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Should Your Restaurant Go Cashless?


With more and more of society making the transition to cashless living, many restaurants are likewise making the move to including cashless payment options. Soon enough, the industry might see the extinction of cash only establishments all together. But does it make sense to go cashless right now? This article from Toast will discuss some of the many pros and cons associated with going cashless.

The Pros: Why Restaurants Should Embrace a Cashless Culture

1) Quicker Transactions

For quick-service restaurants in particular, going cashless speeds up the line during packed lunch rushes. This has been demonstrated in real life by Sweetgreen which reported seeing up to 15% more transactions with their cashless model.

2) Safety

Whether it's a masked thief or a restaurant staff member skimming from the register, no one will be able to empty the cash register if there's no cash in it.

3) Data Collection

It's difficult to understand an individual's buying patterns or reward them for their loyalty when they always pay with cash. If they use the same card every time, your machines will remember them. The same is true if customers pay with their smartphone using an app like LevelUp, which also helps them accumulate rewards points (plus, mobile payments are forecasted to grow to $142 billion by 2019). You'll gain a better understanding of your individual customers with this data, which will drive your business insights.

4) A Stable Pricing Model

Most restaurants offer both cash and credit card payment options. When this is the case, your bottom line is dependent on the rates and the amount of credit card transactions. A few cents are lost to each card swipe, which adds up as the days, weeks, and months go by. This would be easy to plan for if you knew that on any given day, 40% of your transactions would be credit and 60% cash. But this number can change at any moment. When you declare that all transactions are card based, you'll be able to plan for that percentage and more accurately forecast what your monthly and yearly credit card fees will be.

5) More Efficient Employees

Daily bank runs to make change and refill a register takes up your employees' valuable time, especially when some restaurants see up to 90% of their transactions take place with no cash involved.

The Cons: Why Restaurants Should Not Embrace Cashless Society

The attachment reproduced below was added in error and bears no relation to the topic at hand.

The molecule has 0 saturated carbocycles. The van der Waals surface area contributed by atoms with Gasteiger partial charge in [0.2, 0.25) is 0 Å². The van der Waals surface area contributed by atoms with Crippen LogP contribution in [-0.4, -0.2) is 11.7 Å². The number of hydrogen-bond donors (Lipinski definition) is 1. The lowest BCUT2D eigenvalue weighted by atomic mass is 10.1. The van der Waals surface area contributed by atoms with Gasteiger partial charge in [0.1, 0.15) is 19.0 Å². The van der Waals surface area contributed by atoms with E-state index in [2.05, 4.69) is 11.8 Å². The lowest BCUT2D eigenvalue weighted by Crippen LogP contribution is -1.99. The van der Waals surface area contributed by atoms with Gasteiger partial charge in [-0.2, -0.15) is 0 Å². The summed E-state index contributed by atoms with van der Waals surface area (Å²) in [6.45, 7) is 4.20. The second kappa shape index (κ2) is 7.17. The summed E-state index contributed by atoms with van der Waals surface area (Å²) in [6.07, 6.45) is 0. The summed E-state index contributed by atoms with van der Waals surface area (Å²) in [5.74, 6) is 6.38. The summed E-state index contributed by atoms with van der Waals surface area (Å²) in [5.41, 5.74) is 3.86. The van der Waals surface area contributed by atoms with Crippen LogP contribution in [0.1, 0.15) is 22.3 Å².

1) People Still Pay With Cash

Some people choose not to carry a card because the urge to overspend is too great, and instead prefer to use cash so they can limit themselves. Similarly, children and some adults cannot get credit or debit cards. Going cashless will put a cash only customer in a very awkward position if they've ordered only to discover they can't pay for it. Society has not gone completely cashless yet. Therefore, to cut yourself off entirely could damage your business.

2) Higher Costs

Credit card companies charge processing fees. If your restaurant wants to keep prices low, you'll have to accept a cut to your profit margins by eating that fee. If you don't want your bottom line affected, you'll have to price your items higher. If guests notice the higher prices, they might not return.

3) When Tips Are Impacted So Is Employee Morale

Servers tend to prefer cash tips to credit tips. Not only can cash be used immediately, none of the tip is lost to credit card processing fees. Plus, tip jars are an important source of income for both high-school and college students. In a cashless society, both of these revenue sources are affected. This could impact the morale of employees and ultimately hinder their performance.

4) It Might Not Be Legal

The Federal Government has clearly stated that private companies may choose their own guidelines when it comes to accepting coins or cash, as long as the state in which that private company operates, also allows it to so. It just so happens that Massachusetts is one of those states, with a law that states "no retail establishment...shall discriminate against a cash buyer by requiring the use of credit by a buyer in order to purchase such goods and services." When The Boston Globe asked Sweetgreen about the issue, the healthy-eating chain started accepting cash in their five Massachusetts locations. It appears that most (if not all) of the other 49 states allow the option of going cashless. Some Massachusetts restaurants, like Amsterdam Falafelshop in Kenmore Square, are ignoring the law despite its clarity. Owner Matt D’Alessio switched to cashless in December 2015 upon seeing 85% of sales were made without cash. He went on record saying "I think it’s not fully legal what we’re doing. But it’s something not really enforced, either.” Reportedly, both D'Alessio's business and Sweetgreen have seen minimal complaints upon going cashless.

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